‘Carter’ on Netflix is an action-filled adventure. John Woo (Carter) spreads absolute carnage in the city as he tries to clue together parts of his own identity and circumstance. A mysterious woman through the air guides his hand to take him to much-needed answers. Authorities scrape after him as they try to locate Dr. Jung, one of the only doctors to have been able to core the DMZ virus that’s ravaging the world, who was last seen in a video being threatened by Carter. The plot of Carter unfurls with the titular character’s immensely impressive combating skills. But is he going further away from the truth? The inherent ambiguity serves the narrative well.
It is a proper action film that never compromises on its USP. Visually, we get the feels of a video game. Woo’s character is an extremely adept killer and goes through the instructions in his ear like a rocket. The frenetic energy and pace do not allow the narrative to mature or develop themes fully. There remains a sense of unfulfilled promise in that department. Rest assured, Carter, overcompensates with the thrill of seeing John Woo beat up men and women left and right. Carter is not the most refined storytelling we have seen recently but it definitely serves up a delight for fans of the action genre. We decided to come up with a list of movies similar to Carter that you might enjoy.
7. The Princess (2022)
This Joey King starrer became the butt of jokes when it was released. Many people were unconvinced with the single-location action bonanza on offer. King herself was attacked with a flurry of negative remarks for her less than impressive dramatic performances. For those who did enjoy Carter, The Princess is a similarly positioned delight. The focus is singularly on creating the kill fest as the Princess must protect her own family from a tyrannical, sociopathic prince trying to forcefully rule the kingdom. King’s Princess goes through the men sent to locate and strangle her like Carter. They do operate for different purposes but the operation itself is remarkably similar.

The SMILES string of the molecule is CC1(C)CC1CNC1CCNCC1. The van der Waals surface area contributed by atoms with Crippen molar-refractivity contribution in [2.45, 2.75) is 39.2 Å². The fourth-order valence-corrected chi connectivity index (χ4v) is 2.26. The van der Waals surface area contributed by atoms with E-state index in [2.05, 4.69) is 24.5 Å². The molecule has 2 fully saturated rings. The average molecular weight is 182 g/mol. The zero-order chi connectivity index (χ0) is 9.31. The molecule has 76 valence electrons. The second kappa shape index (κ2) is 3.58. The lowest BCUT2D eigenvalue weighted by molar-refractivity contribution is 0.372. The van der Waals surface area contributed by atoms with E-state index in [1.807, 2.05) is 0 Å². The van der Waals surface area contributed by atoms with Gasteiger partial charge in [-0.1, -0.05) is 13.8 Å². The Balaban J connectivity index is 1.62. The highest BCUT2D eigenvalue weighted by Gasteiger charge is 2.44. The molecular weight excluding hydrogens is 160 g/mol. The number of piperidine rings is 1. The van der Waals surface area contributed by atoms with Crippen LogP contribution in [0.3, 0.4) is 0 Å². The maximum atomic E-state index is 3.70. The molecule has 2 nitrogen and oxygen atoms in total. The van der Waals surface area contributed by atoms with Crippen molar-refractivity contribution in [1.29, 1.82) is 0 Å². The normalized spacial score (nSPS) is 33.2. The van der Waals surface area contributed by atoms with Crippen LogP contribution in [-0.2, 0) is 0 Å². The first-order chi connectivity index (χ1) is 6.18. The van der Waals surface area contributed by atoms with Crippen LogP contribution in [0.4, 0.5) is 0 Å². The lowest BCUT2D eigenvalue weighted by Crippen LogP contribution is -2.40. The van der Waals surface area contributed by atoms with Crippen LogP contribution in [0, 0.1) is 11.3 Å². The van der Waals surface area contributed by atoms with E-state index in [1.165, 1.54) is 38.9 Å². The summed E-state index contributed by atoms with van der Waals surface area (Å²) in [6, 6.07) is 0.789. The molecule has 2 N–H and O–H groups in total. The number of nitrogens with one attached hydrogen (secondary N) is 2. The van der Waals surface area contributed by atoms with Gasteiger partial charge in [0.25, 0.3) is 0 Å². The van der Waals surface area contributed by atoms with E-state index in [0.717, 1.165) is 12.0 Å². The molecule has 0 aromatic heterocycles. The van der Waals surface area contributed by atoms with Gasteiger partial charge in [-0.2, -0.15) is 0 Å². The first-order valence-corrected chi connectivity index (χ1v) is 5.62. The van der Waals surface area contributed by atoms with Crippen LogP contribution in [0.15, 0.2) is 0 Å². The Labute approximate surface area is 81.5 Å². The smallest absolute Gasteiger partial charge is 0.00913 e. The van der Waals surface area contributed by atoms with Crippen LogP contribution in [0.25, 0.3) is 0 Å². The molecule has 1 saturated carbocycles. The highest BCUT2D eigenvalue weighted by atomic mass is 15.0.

Just like Carter, The Princess does not mind compromising on story and plot. It is very much meaningless in all other departments. The gore and blood are a bit more extreme in Carter, while the cinematography is a notch better in The Princess. It is currently streaming on Hulu and is well worth checking out if you liked Carter.
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6. Mayhem (2017)
Mayhem combines the doomsday reality brought in by the Alvin virus and the extreme chaos that ensues subsequently. Steven Yeun and Samara Weaving are stunning together in refreshing breaks from stereotypes. Carter bears a lot of similarities to Mayhem except for the setting. While Mayhem is more along the corporate side, Carter is a bit all over the place. Mayhem has nuanced elements of sarcasm and irony on the toxic work culture in modern-day offices where the value of human life takes a backseat to quarterly numbers and profitability.
Joe Lynch ensures that he matches the energy of the chaos with an even vile plot that has a consuming feel for vengeance like few other peers. Mayhem is a solid companion piece to Carter. You might enjoy and appreciate it even more than Carter for its wholesome direction and additional social commentary.
5. Dark City (1998)
Dark City is a recent cinematic discovery that I just cannot get over. It is way ahead of its time and gives a compelling twist to the amnesiac protagonist running for answers and his life. The character of John Murdoch is where it all began. Rufus Sewell’s character sketch is used by many actors to display the confused medley of emotions that someone in his position goes through at a certain point. The detached feeling you get watching everything unfurl is due to the stellar execution from the team. Dark City does not let on a sense of loneliness at the outset. But the feeling grows stronger as Murdoch begins battling the demons that haunt him. The future look and high-concept themes are also comparable to The Matrix.
There is a bit of Shymalan touch as well with the alien tangent in the story but the notional change is in terms of tone and outlook. Dark City was one of Alex Proyas‘ most brilliant works. He is known for his ability to bring together noir elements with dramatic splendor in mainstream features. Indeed, it is done the best in Dark City.
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4. John Wick (2014)